Six Sin­ga­pore stu­dents among 16 killed af­ter Malaysia quake

The China Post - - BUSINESS - BY SATISH CHENEY

Six Sin­ga­pore el­e­men­tary school stu­dents and one teacher were among 16 peo­ple so far con­firmed killed by an earth­quake that rocked Malaysia’s Mount Kin­a­balu, gov­ern­ment au­thor­i­ties said on Sun­day.

Malaysian of­fi­cials said the death toll from the earth­quake that struck on Fri­day morn­ing had risen to 16, from an ear­lier 13, with two still miss­ing.

The Sin­ga­porean stu­dents were part of a school ex­cur­sion to the popular climb­ing des­ti­na­tion, which was jolted by a 6.0-mag­ni­tude quake just as the 4,095-me­ter-high moun­tain was crowded with hik­ers.

The tremor trig­gered thun­der­ous land­slides that oblit­er­ated sec­tions of trail on the peak, lo­cated in the state of Sabah on Bor­neo is­land.

Sin­ga­pore For­eign Min­is­ter K. Shan­mugam con­firmed the bod­ies of six stu­dents had been iden­ti­fied.

Sin­ga­pore’s gov­ern­ment also has said a teacher and a Sin­ga­porean adventure guide per­ished, while an­other stu­dent and a teacher re­mained miss­ing.

Malaysian of­fi­cials have said the stu­dents were aged 12 and 13.

“Look­ing at the pho­tos of th­ese chil­dren — such young lives, full of prom­ise, snuffed out,” Shan­mugam said in a Face­book post­ing, call­ing the episode “Sin­ga­pore’s tragedy in Sabah.”

Malaysian po­lice say the dead or miss­ing also in­clude sev­eral Malaysians, and one each be­lieved to be from China, Ja­pan and the Philip­pines.

But they were yet to pro­vide a de­tailed break­down, say­ing the poor state of some re­mains made iden­ti­fi­ca­tion dif­fi­cult.

Mo­ham­mad Farhan Lee Ab­dul­lah, po­lice chief of the town of Ranau near the moun­tain, said body parts had been found on sec­tions of the moun­tain, sug­gest­ing the awe­some power of the land­slides.

“They are in parts prob­a­bly be­cause of rocks and boul­ders fall­ing on them but we need to do foren­sics first,” Mo­ham­mad Farhan said.

Sin­ga­pore’s Straits Times news­pa­per said some of the Sin­ga­porean stu­dents were tak­ing a route to the sum­mit known as the Via fer­rata, Ital­ian for “iron road,” that tra­verses a steeply slop­ing rock face.

“Ini­tial in­ves­ti­ga­tions show that the worst-hit area was at Via fer­rata. There were many boul­ders that came down there,” Ma­sidi Man­jun, tourism min­is­ter for Sabah state, told re­porters.

Climber ‘crit­i­cized’ Res­cue

Ef­fort

Res­cuers Satur­day had es­corted down to safety 137 hik­ers who were stuck on the moun­tain for up to 18 hours by the rock­falls.

But an Aus­tralian climber

ac- cused Malaysian au­thor­i­ties slow and chaotic re­sponse.

“(Of­fi­cial res­cue crews) were look­ing rather lost re­ally, and it was the moun­tain guides who did most of the work at­tend­ing to the in­jured, strap­ping peo­ple into stretch­ers, get­ting ready to take them down the moun­tain,” Vee Jin Dum­lao told the Aus­tralian Broad­cast­ing Cor­po­ra­tion.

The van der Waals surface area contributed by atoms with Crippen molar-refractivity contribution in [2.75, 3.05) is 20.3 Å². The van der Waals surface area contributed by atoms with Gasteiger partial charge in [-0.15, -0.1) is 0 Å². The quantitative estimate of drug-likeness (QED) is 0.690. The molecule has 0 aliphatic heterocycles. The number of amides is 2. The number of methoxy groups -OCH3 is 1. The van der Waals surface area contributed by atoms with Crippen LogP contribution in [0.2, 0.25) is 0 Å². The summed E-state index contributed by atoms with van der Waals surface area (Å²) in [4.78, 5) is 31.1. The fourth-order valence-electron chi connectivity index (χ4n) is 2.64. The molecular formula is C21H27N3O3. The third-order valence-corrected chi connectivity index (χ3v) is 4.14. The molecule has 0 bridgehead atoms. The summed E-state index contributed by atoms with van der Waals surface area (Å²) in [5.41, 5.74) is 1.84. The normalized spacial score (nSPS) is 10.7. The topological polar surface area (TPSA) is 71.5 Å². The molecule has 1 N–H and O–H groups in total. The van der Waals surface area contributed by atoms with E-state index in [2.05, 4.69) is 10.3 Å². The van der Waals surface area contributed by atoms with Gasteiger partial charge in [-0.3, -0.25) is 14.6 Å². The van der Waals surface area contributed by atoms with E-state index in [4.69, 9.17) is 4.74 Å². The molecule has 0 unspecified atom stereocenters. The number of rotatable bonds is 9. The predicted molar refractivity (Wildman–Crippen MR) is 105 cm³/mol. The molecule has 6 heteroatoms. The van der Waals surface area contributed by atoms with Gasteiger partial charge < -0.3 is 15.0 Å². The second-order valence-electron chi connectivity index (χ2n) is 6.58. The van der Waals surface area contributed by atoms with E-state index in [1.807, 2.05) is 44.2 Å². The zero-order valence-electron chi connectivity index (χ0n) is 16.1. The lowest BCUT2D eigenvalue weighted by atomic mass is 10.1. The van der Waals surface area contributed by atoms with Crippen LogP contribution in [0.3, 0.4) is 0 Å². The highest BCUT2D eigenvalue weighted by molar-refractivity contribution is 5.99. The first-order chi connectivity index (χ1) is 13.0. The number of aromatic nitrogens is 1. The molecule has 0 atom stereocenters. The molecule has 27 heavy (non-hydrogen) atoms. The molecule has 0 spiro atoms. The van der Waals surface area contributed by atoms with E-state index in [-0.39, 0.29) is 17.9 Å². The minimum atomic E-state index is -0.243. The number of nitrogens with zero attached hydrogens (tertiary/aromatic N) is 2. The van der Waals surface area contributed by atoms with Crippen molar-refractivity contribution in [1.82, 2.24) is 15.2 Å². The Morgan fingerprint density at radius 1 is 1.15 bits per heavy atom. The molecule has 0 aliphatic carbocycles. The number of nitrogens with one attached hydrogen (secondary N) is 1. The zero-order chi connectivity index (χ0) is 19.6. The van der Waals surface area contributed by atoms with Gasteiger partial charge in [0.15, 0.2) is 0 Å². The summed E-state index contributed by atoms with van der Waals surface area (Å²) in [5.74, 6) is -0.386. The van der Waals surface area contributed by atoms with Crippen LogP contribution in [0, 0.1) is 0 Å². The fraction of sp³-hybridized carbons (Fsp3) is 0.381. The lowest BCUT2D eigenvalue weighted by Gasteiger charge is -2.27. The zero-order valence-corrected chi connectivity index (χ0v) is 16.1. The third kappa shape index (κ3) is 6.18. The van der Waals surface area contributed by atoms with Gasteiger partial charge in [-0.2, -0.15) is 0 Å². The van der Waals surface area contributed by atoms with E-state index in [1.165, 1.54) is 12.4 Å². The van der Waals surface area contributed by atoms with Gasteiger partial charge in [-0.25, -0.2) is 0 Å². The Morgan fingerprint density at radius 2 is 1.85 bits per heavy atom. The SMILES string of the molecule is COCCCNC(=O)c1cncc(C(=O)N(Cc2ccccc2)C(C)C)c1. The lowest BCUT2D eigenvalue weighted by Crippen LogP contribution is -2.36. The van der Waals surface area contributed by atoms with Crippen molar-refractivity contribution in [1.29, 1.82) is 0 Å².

“The whole gov­ern­ment emer­gency re­sponse was a farce,” she said, ask­ing why hik­ers were not reached by he­li­copter.

Of­fi­cials have said poor visibility made a he­li­copter mission danger­ous.

Sabah state Tourism Min­is­ter Ma­sidi Man­jun said on Twit­ter: “It’s easy to pick on weak­nesses of S&R ef­fort and I’m sure they are many. Now is not the time to blame.”

Dozens of af­ter­shocks have fol­lowed the main quake, in­clud­ing a Satur­day af­ter­noon 4.5-mag­ni­tude tem­blor.

Fri­day’s quake was one of Malaysia’s strong­est in decades but there have not been any re­ports of ma­jor dam­age, nor any ca­su­al­ties out­side of those at Mt. Kin­a­balu.

Climb­ing has been suspended for at least three weeks so au­thor­i­ties can make re­pairs and as­sess safety risks.

Around 20,000 peo­ple com­plete the rel­a­tively easy climb each year.

Mt. Kin­a­balu is sa­cred to the lo­cal Kadazan Dusun tribe.

Of­fi­cials and so­cial me­dia users have blamed the quake on a group of 10 ap­par­ently West­ern men and women tourists who last week­end snapped nude pho­tos at the sum­mit and posted them on the In­ter­net, say­ing the act an­gered tribal spir­its.

Ma­sidi said two Cana­di­ans had been de­tained but de­clined to iden­tify them or say what charges they may face.

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AP

In this Fri­day, June 5 photo, climbers trek down the Tim­po­han Trail with the help of lo­cal moun­tain guides on Mount Kin­a­balu in eastern Sabah state on Bor­neo, Malaysia, af­ter the 4,095-me­ter-high moun­tain was struck by a strong earth­quake.

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